Prolific children’s book author and former editor Kathleen Krull, widely acclaimed for her skill at crafting detailed and entertaining biographies and other narrative nonfiction, died on January 15 following a brief illness. She was 68.

Krull was born July 29, 1952 in Fort Leonard Wood, Mo., and then her family moved to Wilmette, Ill., where she grew up playing several musical instruments and was an early and avid reader. In her website biography, she credits two nuns at her Catholic elementary and middle school with being “particularly encouraging” of her writing. Krull wrote that her eighth-grade teacher Sister Della was the “first person who told me I might be a writer when I grew up,” and had remained an important person in Krull’s life, long after her school years.

As a teenager, Krull’s passions for music, reading, and writing were in full force as she gave piano lessons to local children and played the organ at her church. She also noted in her biography that she was fired from a part-time job at the public library in Wilmette—a favorite destination of hers—because she was reading too much rather than completing her prescribed tasks. Following high school, Krull studied music at Northwestern University and then earned her B.A., magna cum laude, majoring in English and minoring in music, from Lawrence University in Appleton, Wis., in 1974.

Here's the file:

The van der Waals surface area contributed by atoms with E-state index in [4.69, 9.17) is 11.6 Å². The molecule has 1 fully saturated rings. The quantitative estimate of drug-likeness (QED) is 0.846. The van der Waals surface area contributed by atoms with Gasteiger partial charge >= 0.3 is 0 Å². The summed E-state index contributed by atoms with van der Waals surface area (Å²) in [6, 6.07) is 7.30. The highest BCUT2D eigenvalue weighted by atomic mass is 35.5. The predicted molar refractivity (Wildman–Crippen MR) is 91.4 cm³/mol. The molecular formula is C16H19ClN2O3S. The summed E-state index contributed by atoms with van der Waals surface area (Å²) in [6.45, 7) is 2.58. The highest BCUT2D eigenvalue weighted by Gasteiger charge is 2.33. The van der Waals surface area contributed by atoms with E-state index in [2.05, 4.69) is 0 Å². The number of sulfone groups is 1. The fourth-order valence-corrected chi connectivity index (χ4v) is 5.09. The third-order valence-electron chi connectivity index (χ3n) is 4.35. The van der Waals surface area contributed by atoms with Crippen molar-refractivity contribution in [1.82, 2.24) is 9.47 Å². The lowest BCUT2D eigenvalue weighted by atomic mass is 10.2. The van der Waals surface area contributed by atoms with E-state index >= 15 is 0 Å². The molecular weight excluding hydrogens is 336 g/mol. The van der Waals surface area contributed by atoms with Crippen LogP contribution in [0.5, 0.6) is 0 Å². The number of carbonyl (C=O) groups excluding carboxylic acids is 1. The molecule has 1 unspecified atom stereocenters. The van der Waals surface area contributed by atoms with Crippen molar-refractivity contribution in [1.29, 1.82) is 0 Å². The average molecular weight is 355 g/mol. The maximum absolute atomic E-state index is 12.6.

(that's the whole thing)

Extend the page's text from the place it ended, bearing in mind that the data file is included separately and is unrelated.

Krull embarked on her editorial career in children’s books “the day after I graduated,” she shared in her bio. She began as an editorial assistant at Harper & Row in Evanston, Ill., and rose through the ranks, holding positions as associate editor at Western Publishing in Racine, Wis., from 1974–79; managing editor at Raintree Publishing in Milwaukee from 1979–83, and then landed a spot as a senior editor at Harcourt Brace Jovanovich in San Diego from 1982–84. During this time Krull continued writing and had work published in the Trixie Belden mystery series (under the pseudonym Kathryn Kenny) as well as titles in the Beginning to Learn About series for Raintree, among other projects.